One of the big challenges facing city planners in the U.S., much less around the world, is how to more accurately gauge urban freight flows so they can not only plan freight infrastructure investments better but also initiate more near-term traffic throughput improvements, too.
“For the last century, transportation infrastructure ‘progress’ has been all about building more roads and adding more lanes to try to move more people, cars, trucks and freight from Point A to Point B,” explained Kurtis McBride, CEO and co-founder of Miovision, in a statement.
“That brute force approach has become obsolete,” he believes. “In the next decade, cities will undergo rapid changes, and transportation networks will be one of the most important pieces of the smart cities of the future.”
Indeed, McBride noted that the United Nations projects that 66% of the world’s population will live in cities by 2050 – a shift he warned will put enormous pressure on urban traffic and infrastructure.
“Cities already struggle with moving people and goods within their cores,” McBride stressed. “Given the trends, cities want to adopt and harness technologies to manage growth. These demands combined with budget pressures require smarter approaches to traffic.”
Miovision is rolling out its Miovision Labs division at the annual Transportation Research Board meeting in Washington D.C. this week; a unit composed “technologists and product strategists” focused on the future of traffic, helping cities make sense of the vast amounts of traffic data now becoming available, McBride explained.
In one of its first research projects, he said Miovision Labs partnered with CPCS, a management consulting firm focused on transportation strategy, policy and economics, to conduct research on freight data.
The objective: study how new types of traffic data from passive sensors, video cameras, GPS, and other sources can be used to understand and improve how freight moves through urban and metropolitan areas.
“Typically, cities have manually counted trucks or done surveys about how commodities flow through and around their communities, but those methods were time intensive, prone to mistakes and only provided a partial picture,” noted Donald Ludlow, managing director of CPCS’s U.S. operations.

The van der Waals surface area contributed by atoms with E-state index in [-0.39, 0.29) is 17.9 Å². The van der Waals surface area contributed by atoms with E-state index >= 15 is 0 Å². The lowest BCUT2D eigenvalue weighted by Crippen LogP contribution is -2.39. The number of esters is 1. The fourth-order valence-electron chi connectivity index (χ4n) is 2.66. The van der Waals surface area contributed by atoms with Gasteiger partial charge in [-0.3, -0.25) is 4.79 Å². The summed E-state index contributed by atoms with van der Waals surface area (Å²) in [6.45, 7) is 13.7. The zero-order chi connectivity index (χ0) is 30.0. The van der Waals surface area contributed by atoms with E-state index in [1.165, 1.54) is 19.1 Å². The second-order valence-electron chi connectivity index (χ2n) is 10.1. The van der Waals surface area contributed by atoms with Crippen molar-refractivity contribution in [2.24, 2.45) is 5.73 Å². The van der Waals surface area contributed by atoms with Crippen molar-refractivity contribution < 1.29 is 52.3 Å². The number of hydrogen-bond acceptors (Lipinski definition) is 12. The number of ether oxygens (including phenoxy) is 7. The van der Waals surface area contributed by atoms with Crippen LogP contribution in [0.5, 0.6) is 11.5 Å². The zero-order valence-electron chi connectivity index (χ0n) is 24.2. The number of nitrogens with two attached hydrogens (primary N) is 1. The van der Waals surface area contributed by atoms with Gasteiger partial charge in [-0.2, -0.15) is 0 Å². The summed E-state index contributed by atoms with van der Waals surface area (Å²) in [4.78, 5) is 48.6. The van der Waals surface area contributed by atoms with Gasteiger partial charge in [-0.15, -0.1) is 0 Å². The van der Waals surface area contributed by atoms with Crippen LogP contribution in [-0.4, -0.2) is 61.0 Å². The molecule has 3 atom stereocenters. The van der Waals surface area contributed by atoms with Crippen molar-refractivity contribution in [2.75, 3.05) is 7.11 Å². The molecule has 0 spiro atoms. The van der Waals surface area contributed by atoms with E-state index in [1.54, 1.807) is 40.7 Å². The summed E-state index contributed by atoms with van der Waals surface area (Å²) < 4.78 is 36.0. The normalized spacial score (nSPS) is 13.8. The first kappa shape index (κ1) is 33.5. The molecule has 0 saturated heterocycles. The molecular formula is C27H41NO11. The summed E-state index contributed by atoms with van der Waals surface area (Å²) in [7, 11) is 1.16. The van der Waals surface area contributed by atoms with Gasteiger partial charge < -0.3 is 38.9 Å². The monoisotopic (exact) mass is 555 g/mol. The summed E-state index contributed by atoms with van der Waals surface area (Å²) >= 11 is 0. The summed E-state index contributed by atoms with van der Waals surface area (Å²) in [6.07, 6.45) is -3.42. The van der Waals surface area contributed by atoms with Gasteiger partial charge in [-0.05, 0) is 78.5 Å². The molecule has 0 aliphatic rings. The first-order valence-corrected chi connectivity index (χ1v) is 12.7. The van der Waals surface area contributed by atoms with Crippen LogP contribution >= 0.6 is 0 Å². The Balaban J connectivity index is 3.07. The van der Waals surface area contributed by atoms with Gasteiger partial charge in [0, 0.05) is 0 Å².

“Today we have a variety of new data sources from road sensors, vehicle data streams, image data, truck permits and more,” he pointed out. “Most of these are just starting to be understood, and we’re going to figure out how to use them.”
Miovision Labs also plans to work with the University of Toronto on research around “conflict analysis,” which is a process designed to detect and rank the severity of “conflicts” or crashes at a particular street location.
Matthew Roorda, professor of civil engineering at the university, said real-world data collection for conflict analysis is very labor intensive, so transportation agencies rarely use it to identify where infrastructure investments can be prioritized or to measure the impacts of infrastructure improvements.
Instead, they typically wait for crashes to occur to identify high-risk intersections, streets, transportation facilities or anywhere conflicts between modes of transportation could occur – meaning crashes must occur in order for improvements to happen.
Instead, Minovision and the University of Toronto plan to tap vehicle tracking data to develop trajectories of real vehicles, pedestrians, and bicycles in order to guide such investments without the need to “wait” for crashes to happen.
“Our partnership will identify dangerous interactions and will give insights that can lead to better decisions about infrastructure,” Roorda said. “The important piece with this project is that is using real-world data, not a simulation.”
Those are all very ambitious plans, but freight could really benefit from insights developed from such “real-world” data streams.